16 minutes ago
This is the day I was dreading. The end came at 5.45 a.m., in my presence - leaving an irreplaceable void in my life.
I'm fully aware that some may feel I go on and on too much about the subject, writing as if nobody else has gone through a similar experience, but I have no one else in the world to talk to about it and I need somehow to relieve the pressure built up inside me. So if I indulge myself, you don't have to read any further if you'd rather not:-
There were signs last night that the end could be approaching. Two particular things changed about his condition which alarmed me (I won't go into detail). Added to which, instead of Blackso's normal croaky miaow he started a periodic kind of wail, though for nothing in particular that I could see. As I combed his rather emaciated, fur-sparse body I started noticing with some horror that fleas had already started being attracted to him, despite his regular flea drops. I could even see them darting in and out on his face. Giving him more drops, I tried to soothe him by gentle strokes and whispering that if he really wanted to let go during the night that was okay.
I had a restless night, checking on him lying in his litter tray in the kitchen. Getting up at 4.30, I found him fast asleep and still breathing, one of his front legs rising and falling with each intake of breath. He showed no signs of moving nor indicating that he was wanting breakfast. Noodles was also there in the same room but unconcerned and he ate his breakfast as usual (which surprised me a bit as I thought he might have picked up on the situation). Blackso remained motionless until, at 5.45, he suddenly stirred and made two big soundless gulps of air. and nothing else - then rested back in repose. I immediately checked though couldn't detect any rise and fall of his breathing. I feared the inevitable had happened though I desperately didn't want it to be so. Leaving him there, I sat myself in the living room - and gushed.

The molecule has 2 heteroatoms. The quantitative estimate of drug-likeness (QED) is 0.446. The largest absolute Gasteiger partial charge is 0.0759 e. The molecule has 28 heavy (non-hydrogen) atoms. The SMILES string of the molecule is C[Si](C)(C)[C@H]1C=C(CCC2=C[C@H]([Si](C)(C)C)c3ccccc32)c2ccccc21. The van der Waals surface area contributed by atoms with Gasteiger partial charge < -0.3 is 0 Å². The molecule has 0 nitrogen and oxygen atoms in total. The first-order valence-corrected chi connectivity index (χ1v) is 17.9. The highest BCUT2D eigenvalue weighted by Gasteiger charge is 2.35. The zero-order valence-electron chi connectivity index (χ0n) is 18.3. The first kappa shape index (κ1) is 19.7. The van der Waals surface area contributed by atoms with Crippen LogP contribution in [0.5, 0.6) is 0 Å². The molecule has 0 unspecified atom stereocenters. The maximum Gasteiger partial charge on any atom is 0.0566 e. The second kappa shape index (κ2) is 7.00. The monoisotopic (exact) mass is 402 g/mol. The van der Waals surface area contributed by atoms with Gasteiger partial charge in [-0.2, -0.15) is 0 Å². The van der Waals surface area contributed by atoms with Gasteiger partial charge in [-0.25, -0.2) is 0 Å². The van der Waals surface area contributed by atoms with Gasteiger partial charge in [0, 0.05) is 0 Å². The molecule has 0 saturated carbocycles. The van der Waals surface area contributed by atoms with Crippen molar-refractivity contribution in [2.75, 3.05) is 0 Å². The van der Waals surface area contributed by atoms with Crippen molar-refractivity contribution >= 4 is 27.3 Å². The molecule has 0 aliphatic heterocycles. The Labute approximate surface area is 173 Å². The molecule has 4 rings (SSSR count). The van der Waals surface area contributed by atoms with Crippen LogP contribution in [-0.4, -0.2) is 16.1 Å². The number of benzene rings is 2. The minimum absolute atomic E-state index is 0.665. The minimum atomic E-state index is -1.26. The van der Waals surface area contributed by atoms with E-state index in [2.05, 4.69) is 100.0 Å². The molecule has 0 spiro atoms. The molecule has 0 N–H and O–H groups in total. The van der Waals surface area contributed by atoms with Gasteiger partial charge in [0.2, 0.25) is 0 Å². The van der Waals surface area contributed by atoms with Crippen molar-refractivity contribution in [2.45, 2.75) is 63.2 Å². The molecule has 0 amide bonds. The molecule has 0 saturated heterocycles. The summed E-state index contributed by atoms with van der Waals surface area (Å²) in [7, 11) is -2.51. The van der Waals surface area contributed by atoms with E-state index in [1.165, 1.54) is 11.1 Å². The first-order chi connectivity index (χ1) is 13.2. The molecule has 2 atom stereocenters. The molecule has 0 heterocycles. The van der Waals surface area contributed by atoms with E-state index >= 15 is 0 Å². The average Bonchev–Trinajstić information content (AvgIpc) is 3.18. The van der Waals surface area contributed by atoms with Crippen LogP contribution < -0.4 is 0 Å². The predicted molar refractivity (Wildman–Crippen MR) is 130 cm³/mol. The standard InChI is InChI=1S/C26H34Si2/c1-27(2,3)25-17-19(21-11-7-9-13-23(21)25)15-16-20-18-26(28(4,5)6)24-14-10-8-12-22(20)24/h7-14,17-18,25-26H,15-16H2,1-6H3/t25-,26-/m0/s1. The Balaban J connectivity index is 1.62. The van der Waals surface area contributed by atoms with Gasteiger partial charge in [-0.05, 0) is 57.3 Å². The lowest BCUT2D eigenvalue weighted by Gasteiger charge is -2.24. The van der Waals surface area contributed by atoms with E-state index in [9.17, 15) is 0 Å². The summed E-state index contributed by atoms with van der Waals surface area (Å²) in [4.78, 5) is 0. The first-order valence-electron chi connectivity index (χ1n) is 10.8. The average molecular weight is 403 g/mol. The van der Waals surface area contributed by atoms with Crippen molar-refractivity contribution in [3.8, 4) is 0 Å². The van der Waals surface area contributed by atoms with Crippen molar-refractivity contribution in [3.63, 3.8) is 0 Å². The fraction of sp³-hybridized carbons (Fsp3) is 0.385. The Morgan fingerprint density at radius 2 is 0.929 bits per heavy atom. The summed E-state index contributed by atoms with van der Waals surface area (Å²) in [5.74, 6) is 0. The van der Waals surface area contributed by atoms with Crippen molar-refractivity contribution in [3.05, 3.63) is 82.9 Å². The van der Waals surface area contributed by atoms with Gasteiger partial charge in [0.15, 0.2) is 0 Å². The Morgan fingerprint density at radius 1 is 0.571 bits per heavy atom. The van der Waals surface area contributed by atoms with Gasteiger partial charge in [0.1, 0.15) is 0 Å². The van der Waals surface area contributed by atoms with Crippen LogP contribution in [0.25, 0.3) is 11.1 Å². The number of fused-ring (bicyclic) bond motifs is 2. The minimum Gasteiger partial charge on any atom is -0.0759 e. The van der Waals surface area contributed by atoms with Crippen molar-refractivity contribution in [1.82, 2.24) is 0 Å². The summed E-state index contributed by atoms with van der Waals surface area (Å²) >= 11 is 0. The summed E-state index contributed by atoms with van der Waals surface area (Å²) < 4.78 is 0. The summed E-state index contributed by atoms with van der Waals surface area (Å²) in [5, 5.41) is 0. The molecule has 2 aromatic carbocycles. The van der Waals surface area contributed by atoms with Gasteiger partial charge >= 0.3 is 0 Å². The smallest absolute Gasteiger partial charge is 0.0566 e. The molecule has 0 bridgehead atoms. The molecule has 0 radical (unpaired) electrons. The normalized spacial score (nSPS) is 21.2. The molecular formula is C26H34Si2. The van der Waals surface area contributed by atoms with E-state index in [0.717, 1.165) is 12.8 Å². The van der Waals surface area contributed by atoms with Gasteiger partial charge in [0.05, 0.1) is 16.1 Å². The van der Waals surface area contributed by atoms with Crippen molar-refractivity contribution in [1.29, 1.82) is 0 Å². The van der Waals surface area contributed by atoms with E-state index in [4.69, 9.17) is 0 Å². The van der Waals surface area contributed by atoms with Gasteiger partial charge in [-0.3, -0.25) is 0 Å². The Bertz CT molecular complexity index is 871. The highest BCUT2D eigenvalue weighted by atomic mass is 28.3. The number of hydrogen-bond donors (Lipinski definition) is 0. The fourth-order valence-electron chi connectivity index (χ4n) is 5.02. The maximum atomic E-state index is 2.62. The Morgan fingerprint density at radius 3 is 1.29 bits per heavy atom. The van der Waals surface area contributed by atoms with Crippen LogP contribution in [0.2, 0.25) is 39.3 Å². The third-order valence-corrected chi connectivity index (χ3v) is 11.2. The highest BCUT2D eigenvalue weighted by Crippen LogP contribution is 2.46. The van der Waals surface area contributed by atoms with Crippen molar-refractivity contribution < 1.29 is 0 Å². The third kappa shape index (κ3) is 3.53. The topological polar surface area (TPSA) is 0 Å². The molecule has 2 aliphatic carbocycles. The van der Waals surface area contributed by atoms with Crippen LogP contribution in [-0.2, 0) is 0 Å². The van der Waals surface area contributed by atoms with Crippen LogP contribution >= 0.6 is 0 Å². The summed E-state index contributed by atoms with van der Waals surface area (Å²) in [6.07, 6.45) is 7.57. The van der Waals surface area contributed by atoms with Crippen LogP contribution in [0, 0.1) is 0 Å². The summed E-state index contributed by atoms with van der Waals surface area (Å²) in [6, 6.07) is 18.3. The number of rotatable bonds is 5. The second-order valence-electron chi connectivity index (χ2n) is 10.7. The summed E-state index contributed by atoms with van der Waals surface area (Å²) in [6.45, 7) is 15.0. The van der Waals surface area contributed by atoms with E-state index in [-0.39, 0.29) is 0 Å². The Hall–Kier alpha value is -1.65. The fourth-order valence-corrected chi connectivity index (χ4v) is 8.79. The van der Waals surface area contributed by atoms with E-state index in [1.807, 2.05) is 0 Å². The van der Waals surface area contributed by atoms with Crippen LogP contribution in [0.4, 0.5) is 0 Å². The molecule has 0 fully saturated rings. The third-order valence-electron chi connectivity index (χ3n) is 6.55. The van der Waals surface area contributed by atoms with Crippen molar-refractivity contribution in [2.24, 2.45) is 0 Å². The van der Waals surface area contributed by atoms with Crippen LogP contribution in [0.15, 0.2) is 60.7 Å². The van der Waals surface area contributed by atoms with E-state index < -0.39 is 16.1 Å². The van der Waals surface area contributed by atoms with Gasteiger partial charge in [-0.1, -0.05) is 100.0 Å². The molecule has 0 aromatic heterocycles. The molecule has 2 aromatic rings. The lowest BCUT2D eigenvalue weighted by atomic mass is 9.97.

With mind in a spin, I kept looking in on him and checking for signs of life without touching. Then at 9 o'clock I put some of his favourite food under his nose. No reaction. I touched him and he was cold and stiff with rigid tail. I could see also that he'd voided himself in the tray and was lying in it.
What had to be done couldn't wait so I picked him up, his entire body now as stiff as a board, and wrapped him inside a large, plastic carrier bag putting it in a shoulder bag. Rang vet at 9 who told me to bring him in at 10.
Once there in the treatment room I couldn't keep myself from blubbing as the young lady had a look at him and confirmed that he had definitely gone. I put my hand gently over him, still in the carrier bag, and wished him farewell and thanks.
(Given the choice of an individual cremation with ashes returned, which I've heard can be very expensive, or a communal cremation, I, of course, had to opt for the latter).
So that was the departure of my very best friend in the world, the only one who gave me absolute and unconditional affection, reciprocating exactly as I gave him - and not just when he wanted his eats but all the time. (Noodles only gives a soft purr when it's feeding time. Patchie can be loving but it's variable. With Blackso it was always there, guaranteed.)
Thank you for giving me so much for over 17 years, Dear Heart. Your unique place in my memory is assured for eternity. Sleep in peace with all my blessings and my most profound gratitude.